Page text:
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College of Arts & Sciences
School of the Earth, Ocean and Environment


MSCI Dissertation Qualifying Exam - Gwen Miller

Friday, October 20, 2017 - 1:00pm

Gwen Miller
Dissertation Qualifying Exam
PhD in Marine Science
School of the Earth, Ocean and Environment
 
Friday, October 20, 2017
1:00 PM
EWS 604 (Baruch Conference Room)
 
Committee:
Dr. James Morris (Advisor)
Dr. Jean Ellis
Dr. Susan Lang
Dr. Susan Wang

 

Title: Salt marsh health and biomass responses to a changing environment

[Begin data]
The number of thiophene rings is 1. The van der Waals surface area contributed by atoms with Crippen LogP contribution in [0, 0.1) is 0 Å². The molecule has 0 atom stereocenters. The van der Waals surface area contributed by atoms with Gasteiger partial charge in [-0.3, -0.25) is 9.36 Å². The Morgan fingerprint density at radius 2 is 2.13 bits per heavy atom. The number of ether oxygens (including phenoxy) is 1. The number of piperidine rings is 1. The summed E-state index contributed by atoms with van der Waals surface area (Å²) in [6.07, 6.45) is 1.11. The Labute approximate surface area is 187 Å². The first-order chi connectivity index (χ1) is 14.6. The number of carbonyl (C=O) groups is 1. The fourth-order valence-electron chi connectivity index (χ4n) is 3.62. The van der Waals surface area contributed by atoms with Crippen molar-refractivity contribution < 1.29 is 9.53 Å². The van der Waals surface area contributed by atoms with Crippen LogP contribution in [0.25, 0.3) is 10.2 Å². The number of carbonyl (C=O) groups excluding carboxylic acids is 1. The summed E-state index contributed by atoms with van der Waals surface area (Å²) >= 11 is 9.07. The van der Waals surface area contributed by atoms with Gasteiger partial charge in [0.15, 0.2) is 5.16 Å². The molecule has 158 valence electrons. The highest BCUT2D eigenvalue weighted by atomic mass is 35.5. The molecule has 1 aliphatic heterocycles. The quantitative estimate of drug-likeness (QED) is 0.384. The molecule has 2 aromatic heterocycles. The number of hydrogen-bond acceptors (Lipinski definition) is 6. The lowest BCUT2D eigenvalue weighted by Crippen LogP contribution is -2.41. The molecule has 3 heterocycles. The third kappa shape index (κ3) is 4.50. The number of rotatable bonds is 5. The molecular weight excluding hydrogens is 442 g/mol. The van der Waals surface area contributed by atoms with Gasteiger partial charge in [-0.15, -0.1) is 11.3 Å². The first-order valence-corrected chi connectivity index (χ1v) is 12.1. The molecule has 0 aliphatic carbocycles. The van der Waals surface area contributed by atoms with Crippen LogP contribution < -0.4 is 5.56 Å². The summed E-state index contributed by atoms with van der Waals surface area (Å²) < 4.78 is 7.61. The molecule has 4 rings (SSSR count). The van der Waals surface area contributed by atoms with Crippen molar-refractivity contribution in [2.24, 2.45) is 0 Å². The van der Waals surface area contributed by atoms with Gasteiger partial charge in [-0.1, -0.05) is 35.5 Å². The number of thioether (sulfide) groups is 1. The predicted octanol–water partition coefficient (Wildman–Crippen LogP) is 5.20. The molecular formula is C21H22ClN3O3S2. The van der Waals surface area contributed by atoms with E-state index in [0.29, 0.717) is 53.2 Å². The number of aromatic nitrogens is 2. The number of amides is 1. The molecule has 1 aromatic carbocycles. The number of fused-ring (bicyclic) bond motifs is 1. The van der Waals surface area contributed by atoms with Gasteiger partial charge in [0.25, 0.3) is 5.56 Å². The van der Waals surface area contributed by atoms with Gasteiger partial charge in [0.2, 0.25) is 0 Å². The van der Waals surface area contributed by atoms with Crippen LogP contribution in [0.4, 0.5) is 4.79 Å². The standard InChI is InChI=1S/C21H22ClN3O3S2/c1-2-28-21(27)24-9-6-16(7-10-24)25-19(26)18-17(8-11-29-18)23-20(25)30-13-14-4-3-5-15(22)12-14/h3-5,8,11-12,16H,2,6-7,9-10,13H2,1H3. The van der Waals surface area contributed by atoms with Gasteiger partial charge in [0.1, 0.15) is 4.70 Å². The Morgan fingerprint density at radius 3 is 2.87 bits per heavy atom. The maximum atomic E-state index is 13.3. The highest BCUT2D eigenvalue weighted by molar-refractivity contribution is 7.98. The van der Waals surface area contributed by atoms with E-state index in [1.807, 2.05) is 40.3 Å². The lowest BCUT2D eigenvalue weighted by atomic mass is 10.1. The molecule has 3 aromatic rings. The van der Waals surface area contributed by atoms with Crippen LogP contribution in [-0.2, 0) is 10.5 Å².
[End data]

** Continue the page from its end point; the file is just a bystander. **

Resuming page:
The South Eastern United States contains a majority of the wetlands within the continental United States, providing this region with protection from hurricanes and storm surges, carbon sequestration, improved water quality, and economic revenue (both by providing aesthetic beauty which attracts tourist and a nursing ground for fisheries). However, climate change will influence the health and survival of these coastal marshes. If sea level rises quicker than a marsh can build elevation the marsh will drown. In addition, the frequency of droughts within the South have increased, which may also have an impact on salt marsh health or survival. To gain a better understanding on how climate change may influence coastal marshes within South Carolina, I propose four projects to increase modelling capabilities, improve our understanding of above and below ground biomass, and how a marsh dieback/decline event after prolonged drought affected a salt marsh. In the first study I will update the Marsh Equilibrium Model (which predicts change in marsh elevations in relation to sea-level rise) to run on large spatial scale and predict elevation change over time within Beaufort and Jasper counties coastal marshes. The second study will assess how the health of a salt marsh responded to a period of drought, and will map regions of vegetation decline and increase. The third study evaluates the use of Planet satellite data to remotely map salt marsh biomass. I will also compare biomass in the areas marked as decline, increase and no change within the second study. This should help highlight if the decline areas are also associated with current day lower biomass. The last study will analyze below ground biomass within salt marshes to better understand how below ground biomass contributes to elevation gains within the marsh. Together these projects will increase our ability to understand how climate change will impact survival of coastal marshes.